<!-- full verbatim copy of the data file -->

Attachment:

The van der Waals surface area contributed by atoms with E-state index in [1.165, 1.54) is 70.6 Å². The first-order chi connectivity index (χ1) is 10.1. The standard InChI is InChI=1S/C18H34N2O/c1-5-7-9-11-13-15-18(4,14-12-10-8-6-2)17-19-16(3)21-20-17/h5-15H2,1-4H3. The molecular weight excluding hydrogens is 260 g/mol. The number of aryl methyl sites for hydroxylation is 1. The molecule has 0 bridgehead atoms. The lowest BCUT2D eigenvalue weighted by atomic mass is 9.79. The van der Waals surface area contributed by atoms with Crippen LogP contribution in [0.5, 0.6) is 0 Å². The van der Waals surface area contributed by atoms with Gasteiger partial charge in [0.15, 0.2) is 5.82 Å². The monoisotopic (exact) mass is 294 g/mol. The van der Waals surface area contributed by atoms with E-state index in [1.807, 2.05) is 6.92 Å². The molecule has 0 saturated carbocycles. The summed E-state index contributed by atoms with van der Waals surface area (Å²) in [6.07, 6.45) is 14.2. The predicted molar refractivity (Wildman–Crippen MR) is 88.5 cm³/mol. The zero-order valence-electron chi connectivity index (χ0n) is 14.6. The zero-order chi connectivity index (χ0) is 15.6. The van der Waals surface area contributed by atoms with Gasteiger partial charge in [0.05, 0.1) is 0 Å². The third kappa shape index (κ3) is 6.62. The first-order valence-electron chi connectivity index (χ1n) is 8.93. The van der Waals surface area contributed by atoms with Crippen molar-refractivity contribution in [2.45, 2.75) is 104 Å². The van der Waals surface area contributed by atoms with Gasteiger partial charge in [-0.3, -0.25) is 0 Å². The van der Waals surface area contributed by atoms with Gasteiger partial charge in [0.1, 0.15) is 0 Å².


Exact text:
The van der Waals surface area contributed by atoms with E-state index in [1.165, 1.54) is 70.6 Å². The first-order chi connectivity index (χ1) is 10.1. The standard InChI is InChI=1S/C18H34N2O/c1-5-7-9-11-13-15-18(4,14-12-10-8-6-2)17-19-16(3)21-20-17/h5-15H2,1-4H3. The molecular weight excluding hydrogens is 260 g/mol. The number of aryl methyl sites for hydroxylation is 1. The molecule has 0 bridgehead atoms. The lowest BCUT2D eigenvalue weighted by atomic mass is 9.79. The van der Waals surface area contributed by atoms with Crippen LogP contribution in [0.5, 0.6) is 0 Å². The van der Waals surface area contributed by atoms with Gasteiger partial charge in [0.15, 0.2) is 5.82 Å². The monoisotopic (exact) mass is 294 g/mol. The van der Waals surface area contributed by atoms with E-state index in [1.807, 2.05) is 6.92 Å². The molecule has 0 saturated carbocycles. The summed E-state index contributed by atoms with van der Waals surface area (Å²) in [6.07, 6.45) is 14.2. The predicted molar refractivity (Wildman–Crippen MR) is 88.5 cm³/mol. The zero-order valence-electron chi connectivity index (χ0n) is 14.6. The zero-order chi connectivity index (χ0) is 15.6. The van der Waals surface area contributed by atoms with Gasteiger partial charge in [0.05, 0.1) is 0 Å². The third kappa shape index (κ3) is 6.62. The first-order valence-electron chi connectivity index (χ1n) is 8.93. The van der Waals surface area contributed by atoms with Crippen molar-refractivity contribution in [2.45, 2.75) is 104 Å². The van der Waals surface area contributed by atoms with Gasteiger partial charge in [-0.3, -0.25) is 0 Å². The van der Waals surface area contributed by atoms with Gasteiger partial charge in [0.1, 0.15) is 0 Å².